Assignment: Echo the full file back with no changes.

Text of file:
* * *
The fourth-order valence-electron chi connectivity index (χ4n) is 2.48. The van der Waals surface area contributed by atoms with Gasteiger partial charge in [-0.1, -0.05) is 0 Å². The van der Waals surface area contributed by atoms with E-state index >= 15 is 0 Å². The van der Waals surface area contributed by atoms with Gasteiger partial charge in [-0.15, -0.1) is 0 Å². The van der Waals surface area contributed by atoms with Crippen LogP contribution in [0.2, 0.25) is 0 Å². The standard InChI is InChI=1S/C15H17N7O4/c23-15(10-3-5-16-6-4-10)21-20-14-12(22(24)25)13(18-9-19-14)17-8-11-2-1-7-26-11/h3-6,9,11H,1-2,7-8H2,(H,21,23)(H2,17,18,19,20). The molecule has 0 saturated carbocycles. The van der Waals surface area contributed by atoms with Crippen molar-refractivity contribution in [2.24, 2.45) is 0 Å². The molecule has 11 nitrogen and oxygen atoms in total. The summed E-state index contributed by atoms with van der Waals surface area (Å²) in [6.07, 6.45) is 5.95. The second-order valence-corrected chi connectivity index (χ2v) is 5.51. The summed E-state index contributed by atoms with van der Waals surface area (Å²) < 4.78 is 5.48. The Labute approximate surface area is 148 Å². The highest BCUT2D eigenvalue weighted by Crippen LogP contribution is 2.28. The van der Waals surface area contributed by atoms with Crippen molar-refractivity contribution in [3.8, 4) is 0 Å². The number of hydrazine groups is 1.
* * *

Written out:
The fourth-order valence-electron chi connectivity index (χ4n) is 2.48. The van der Waals surface area contributed by atoms with Gasteiger partial charge in [-0.1, -0.05) is 0 Å². The van der Waals surface area contributed by atoms with E-state index >= 15 is 0 Å². The van der Waals surface area contributed by atoms with Gasteiger partial charge in [-0.15, -0.1) is 0 Å². The van der Waals surface area contributed by atoms with Crippen LogP contribution in [0.2, 0.25) is 0 Å². The standard InChI is InChI=1S/C15H17N7O4/c23-15(10-3-5-16-6-4-10)21-20-14-12(22(24)25)13(18-9-19-14)17-8-11-2-1-7-26-11/h3-6,9,11H,1-2,7-8H2,(H,21,23)(H2,17,18,19,20). The molecule has 0 saturated carbocycles. The van der Waals surface area contributed by atoms with Crippen molar-refractivity contribution in [2.24, 2.45) is 0 Å². The molecule has 11 nitrogen and oxygen atoms in total. The summed E-state index contributed by atoms with van der Waals surface area (Å²) in [6.07, 6.45) is 5.95. The second-order valence-corrected chi connectivity index (χ2v) is 5.51. The summed E-state index contributed by atoms with van der Waals surface area (Å²) < 4.78 is 5.48. The Labute approximate surface area is 148 Å². The highest BCUT2D eigenvalue weighted by Crippen LogP contribution is 2.28. The van der Waals surface area contributed by atoms with Crippen molar-refractivity contribution in [3.8, 4) is 0 Å². The number of hydrazine groups is 1.